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UWG professor to visit Philippines on Fulbright Scholarship

The University of West Georgia recently announced Dr. Danilo Baylen as the institution’s first Fulbright U.S. Scholar in more than a decade. Baylen is the 14th UWG faculty member to attain the fellowship and will be traveling to the Philippines in 2023 to work with undergraduate and graduate students at West Visayas State University (WVSU).

“It means a lot,” exclaimed Baylen, professor of instructional technology, media and design in the College of Education’s Department of Educational Technology and Foundations. “I knew I was following the heels of several colleagues who have been successful, and I feel this recognition opens new opportunities for becoming an international scholar.”

The process for applying to be a Fulbright Scholar was not a short road for Baylen. He began the process in 2016 when he traveled to the Philippines for academic research leave. 

One thing the Fulbright U.S. Scholar Program looks for in choosing applicants is their ability to build relationships in the host country and represent the United States. Baylen exemplified these qualities and made valuable connections with colleagues in the Philippines from 2016 to 2018. By the time he was ready to submit his application, Baylen had letters of invitation and recommendation from WVSU’s president and vice president for academic affairs.

The program offers more than 800 awards in more than 135 countries for U.S. citizens to teach, conduct research and carry out professional projects around the world. The Fulbright program was founded in 1946 by United States Senator J. William Fulbright and is considered one of the most widely recognized and prestigious scholarships in the world.

While in the Philippines, Baylen will be delivering professional development workshops, seminars, and lecture demonstrations to faculty members at WVSU’s main campus and five external campuses.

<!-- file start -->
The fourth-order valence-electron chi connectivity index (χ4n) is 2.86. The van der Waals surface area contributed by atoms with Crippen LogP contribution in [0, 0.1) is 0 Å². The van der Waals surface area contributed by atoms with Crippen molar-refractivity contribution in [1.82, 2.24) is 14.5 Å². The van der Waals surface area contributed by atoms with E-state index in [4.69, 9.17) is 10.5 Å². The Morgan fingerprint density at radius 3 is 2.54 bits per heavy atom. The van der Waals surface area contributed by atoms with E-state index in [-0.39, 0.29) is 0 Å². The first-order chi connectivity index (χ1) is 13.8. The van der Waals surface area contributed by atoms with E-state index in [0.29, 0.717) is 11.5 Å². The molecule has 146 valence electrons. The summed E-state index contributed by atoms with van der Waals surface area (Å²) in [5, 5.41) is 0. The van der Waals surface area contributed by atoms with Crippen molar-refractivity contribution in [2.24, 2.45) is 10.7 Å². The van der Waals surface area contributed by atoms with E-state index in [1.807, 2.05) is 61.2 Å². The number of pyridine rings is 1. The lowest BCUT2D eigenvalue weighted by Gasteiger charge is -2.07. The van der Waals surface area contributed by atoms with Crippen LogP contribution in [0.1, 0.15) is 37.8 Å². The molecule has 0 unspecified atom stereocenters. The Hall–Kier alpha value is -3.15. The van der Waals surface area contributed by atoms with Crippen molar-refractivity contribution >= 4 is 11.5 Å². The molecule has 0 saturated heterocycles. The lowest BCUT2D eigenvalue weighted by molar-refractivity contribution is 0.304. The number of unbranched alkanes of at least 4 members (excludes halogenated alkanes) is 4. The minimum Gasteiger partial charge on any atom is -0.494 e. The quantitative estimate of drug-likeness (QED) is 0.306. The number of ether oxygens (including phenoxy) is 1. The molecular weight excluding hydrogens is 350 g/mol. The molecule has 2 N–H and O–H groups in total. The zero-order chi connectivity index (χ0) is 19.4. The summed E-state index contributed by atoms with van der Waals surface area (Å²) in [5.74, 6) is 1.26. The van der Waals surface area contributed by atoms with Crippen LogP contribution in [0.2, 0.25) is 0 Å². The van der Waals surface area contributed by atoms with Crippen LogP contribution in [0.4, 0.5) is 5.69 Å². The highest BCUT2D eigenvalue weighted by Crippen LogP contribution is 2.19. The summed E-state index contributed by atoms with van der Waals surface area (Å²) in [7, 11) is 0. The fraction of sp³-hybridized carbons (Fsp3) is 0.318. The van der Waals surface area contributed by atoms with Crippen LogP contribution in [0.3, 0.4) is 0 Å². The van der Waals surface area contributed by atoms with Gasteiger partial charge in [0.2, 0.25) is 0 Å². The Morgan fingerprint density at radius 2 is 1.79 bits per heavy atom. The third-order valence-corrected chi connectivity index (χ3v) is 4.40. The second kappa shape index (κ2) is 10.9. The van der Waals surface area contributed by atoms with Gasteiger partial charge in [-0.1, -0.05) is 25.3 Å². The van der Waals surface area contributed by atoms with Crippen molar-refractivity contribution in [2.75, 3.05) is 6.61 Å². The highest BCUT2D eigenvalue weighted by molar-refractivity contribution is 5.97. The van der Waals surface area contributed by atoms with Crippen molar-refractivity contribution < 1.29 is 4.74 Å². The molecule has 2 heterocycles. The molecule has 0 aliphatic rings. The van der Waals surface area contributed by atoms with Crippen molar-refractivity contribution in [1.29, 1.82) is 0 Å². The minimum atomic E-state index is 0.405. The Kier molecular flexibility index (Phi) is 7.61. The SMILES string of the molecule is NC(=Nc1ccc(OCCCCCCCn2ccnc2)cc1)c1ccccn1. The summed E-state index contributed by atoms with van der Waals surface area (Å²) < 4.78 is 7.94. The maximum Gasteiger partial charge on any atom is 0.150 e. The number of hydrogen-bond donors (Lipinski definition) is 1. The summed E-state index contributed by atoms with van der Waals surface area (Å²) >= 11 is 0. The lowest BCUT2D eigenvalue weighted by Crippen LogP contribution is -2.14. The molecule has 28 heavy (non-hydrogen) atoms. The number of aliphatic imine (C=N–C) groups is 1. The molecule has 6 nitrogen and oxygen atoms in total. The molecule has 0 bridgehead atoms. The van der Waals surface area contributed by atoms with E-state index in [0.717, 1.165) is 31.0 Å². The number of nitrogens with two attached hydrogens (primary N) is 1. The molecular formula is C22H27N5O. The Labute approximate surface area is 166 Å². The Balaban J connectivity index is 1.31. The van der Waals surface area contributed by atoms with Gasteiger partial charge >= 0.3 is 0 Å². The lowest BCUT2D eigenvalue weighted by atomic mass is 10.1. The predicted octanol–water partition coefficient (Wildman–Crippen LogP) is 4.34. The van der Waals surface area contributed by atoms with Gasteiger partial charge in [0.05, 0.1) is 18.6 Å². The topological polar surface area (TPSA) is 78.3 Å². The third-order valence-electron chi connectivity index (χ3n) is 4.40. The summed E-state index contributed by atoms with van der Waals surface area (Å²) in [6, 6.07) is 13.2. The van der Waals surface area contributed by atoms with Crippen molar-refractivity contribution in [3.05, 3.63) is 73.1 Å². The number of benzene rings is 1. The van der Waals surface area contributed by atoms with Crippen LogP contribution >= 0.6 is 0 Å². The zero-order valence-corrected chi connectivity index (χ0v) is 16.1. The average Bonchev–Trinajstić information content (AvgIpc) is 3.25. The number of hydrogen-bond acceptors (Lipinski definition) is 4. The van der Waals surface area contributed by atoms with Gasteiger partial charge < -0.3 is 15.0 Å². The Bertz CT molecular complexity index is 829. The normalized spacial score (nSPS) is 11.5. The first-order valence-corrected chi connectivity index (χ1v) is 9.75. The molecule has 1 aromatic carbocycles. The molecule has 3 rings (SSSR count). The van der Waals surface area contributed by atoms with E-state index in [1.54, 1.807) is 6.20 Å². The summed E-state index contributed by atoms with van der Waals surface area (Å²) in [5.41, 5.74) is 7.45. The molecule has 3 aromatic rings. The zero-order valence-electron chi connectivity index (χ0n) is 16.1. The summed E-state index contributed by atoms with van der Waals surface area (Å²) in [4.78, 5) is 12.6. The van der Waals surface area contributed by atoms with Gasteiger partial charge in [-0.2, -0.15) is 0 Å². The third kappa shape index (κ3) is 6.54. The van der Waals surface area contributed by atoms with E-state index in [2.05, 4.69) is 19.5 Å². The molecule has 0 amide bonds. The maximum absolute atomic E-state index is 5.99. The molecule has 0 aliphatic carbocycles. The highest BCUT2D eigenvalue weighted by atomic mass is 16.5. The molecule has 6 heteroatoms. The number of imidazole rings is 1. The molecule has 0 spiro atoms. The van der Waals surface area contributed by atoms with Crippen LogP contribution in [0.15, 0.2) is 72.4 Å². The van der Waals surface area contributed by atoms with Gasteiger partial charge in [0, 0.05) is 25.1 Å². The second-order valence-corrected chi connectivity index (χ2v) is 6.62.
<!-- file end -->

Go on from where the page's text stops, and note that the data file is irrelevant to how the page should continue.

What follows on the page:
“I hope to have a whole experience as a faculty member, from teaching classes to providing research consultations to advanced graduate students and faculty members,” explained Baylen. “I also plan to make myself available as a resource person to other higher education institutions locally or beyond the region, including neighboring countries, with approval from Fulbright.”

Baylen hopes to write about how cultural factors impact the teaching-learning paradigm compared to the U.S. experience. He will be teaching courses that pair students from UWG with students in the Philippines to collaborate on educational models that can be delivered to K-12 students in the Philippines.

Upon returning stateside, Baylen looks forward to sharing his experience with students and faculty and hopes to encourage more members of UWG to pursue Fulbright Scholarships.

“Spending several months at this other university will allow me to continue building more relationships and open new research opportunities and collaborations,” concluded Baylen. “I hope by sharing my experience and process I can influence other students and faculty members to attain their Fulbright Scholarships.”